I threw one long, lanky leg over the dirt-bike seat, and sat down, defiantly. Helpless, my then-boyfriend stormed away, refusing to stick around and watch me hurt myself. He tried to forbid me to ride the thing because he didn’t think I would be able to handle it. He failed to remember who I was. I was a country girl, rough and tumble as they come. I could control a 1500-pound animal at full speed with tiny leather straps, certainly this little dirt bike was a piece of cake.

“Gas is up here, break is down there.”

“I got it.”

My friends were nervous but knew better than to attempt to stop a determined Sarah from anything. I took off into the pasture and was doing just fine, until I wanted to slow down. I reached for what I had thought was the break, quickly realizing, I had mixed up the instructions. I had reached for the handle, which is where the gas was located, accelerating the bike. I panicked, and for whatever crazy-brained reason, hit the gas a second time. This made the bike pop a wheelie, which I was not prepared for. I let go of the gas and the front wheel dropped back down to the ground. I turned the bike back towards my friends, to see their eyes wide with worry. Still panicked, and ready for the ride to be over, I accelerated the bike again, only to pop a second wheelie. This time, I rode that wheelie for what felt like an eternity, burning my leg on the exhaust. My friends had started yelling at me to hit the break and for the life of me, I still couldn’t remember where it was. Finally, one of them realized that my brain was frozen in fear and yelled, “Pedal! Break is by the pedal!” The bike came to a halt and my friends grabbed trembling, teenage me, to safety.

I’d love to say that I’ve grown out of that rebellious spirit, the kind that bucks at law-filled phrases. The kind that wants to prove just how strong and capable I am. Perhaps I’ve gained more wisdom over the years, and it will be a cold day in Hades before I ever attempt to ride another dirt bike. But I still like to lie to myself, telling myself and others, “I got it” when I don’t. There have been times that I’ve fooled myself into thinking I am in complete control. That is, until I find myself crumpled on the ground in front of a brick wall called, “life”, with a bruised ego and a burned-up leg.

I think that’s true of most of us. We all have times where we fool ourselves into thinking we are capable on our own, that we don’t need to heed the warnings of people who love us and know us well. Those who from the outside, have a better picture of the situation because they aren’t blinded by our specific wounds. We smugly fire back, “I got it,” excited to prove ourselves to ourselves and the watching world, having no idea the hair-brained danger that awaits us in moments of panic, the second we see what little control we have.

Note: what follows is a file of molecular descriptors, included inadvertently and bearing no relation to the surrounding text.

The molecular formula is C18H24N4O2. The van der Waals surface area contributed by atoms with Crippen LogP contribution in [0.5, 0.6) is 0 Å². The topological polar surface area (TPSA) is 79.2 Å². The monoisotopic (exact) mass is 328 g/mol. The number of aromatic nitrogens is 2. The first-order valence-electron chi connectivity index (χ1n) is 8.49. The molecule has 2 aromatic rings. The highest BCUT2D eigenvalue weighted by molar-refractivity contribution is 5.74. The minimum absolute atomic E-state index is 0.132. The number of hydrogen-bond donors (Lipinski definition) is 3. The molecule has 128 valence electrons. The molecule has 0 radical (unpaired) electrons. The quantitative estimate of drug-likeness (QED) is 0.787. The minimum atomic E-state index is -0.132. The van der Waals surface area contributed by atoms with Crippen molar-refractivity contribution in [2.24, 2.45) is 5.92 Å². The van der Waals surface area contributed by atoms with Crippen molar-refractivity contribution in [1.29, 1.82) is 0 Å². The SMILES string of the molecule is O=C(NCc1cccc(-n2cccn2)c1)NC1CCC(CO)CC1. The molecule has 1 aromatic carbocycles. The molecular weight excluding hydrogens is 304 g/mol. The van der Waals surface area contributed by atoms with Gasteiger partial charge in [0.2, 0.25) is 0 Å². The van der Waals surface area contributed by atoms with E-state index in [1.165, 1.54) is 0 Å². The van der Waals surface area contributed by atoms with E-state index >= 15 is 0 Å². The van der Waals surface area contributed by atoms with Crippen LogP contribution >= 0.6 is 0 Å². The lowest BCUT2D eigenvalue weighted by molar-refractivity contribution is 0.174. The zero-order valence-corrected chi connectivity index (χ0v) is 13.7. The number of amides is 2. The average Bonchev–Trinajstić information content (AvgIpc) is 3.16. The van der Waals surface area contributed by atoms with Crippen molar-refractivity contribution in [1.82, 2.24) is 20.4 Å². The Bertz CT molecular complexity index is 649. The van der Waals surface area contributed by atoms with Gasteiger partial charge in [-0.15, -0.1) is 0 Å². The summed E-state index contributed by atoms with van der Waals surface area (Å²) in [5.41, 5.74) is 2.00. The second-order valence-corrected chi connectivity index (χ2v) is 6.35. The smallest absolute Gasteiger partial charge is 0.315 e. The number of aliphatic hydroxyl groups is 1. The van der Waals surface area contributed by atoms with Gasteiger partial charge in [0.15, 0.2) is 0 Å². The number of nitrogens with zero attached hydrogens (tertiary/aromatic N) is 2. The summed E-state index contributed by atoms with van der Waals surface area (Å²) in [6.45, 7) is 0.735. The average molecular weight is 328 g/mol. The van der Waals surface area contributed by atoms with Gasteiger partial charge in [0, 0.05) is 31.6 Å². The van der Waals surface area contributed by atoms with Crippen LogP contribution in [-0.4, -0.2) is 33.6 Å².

As an adult, I have had many metaphorical dirt-bike situations. My friends now, being the wise, gospel-believing people they are, know not to hand me strong law-phrases. They know that they are not my mother and treating me that way would only keep me from turning back towards them when I realize I am in over my head. Don’t get me wrong, they certainly do not coddle me. They can, and do, say the hard things because they know me. They’ve spent countless hours listening to me. They’ve earned the right to speak into my life and so they aren’t the least bit timid to give me loving warnings. They know my deepest wounds and have learned to read my various emotional states. When they see me thinking about climbing on those dirt bikes, they don’t hammer me with judgment or leave. They stay by my side, no matter how many wheelies I pop out of blindness, arrogance, fear, or emotional numbness.

“I got it.”

They smile. They nod. They pray. They brace themselves for the wild ride.

But here’s why a community like this is key. It’s not so much about having people who can keep you from climbing onto the dirt bike, because no one, not even you can keep you from that, given a weak enough moment. What’s more important is surrounding yourself with those who, the second they see things going horribly wrong, come rushing to your side, never offering judgment, nor a single “I told you so,” but words of love. People who will deliver a gospel word; that while we make bad decisions out of pain, they never left, and more importantly -- Christ never left. These friends demonstrate to us a love that will never let go, even in the wake of our own blind stubbornness. These friends show up on the crash scene and patiently, gently, help dress our newest wounds. They let us lean on them while we limp away from that dirt bike, vowing to never touch it again. They breathe a sigh of relief, that we made it out in one piece.

When we are loved this way, we find ourselves part of a community that allows us the trust and freedom necessary to share our deepest of truths. The things we are too afraid to admit to ourselves. It’s the kind of love that makes you very humble and crazy honest.

“I never had it.”

​Read more from Sarah Taras here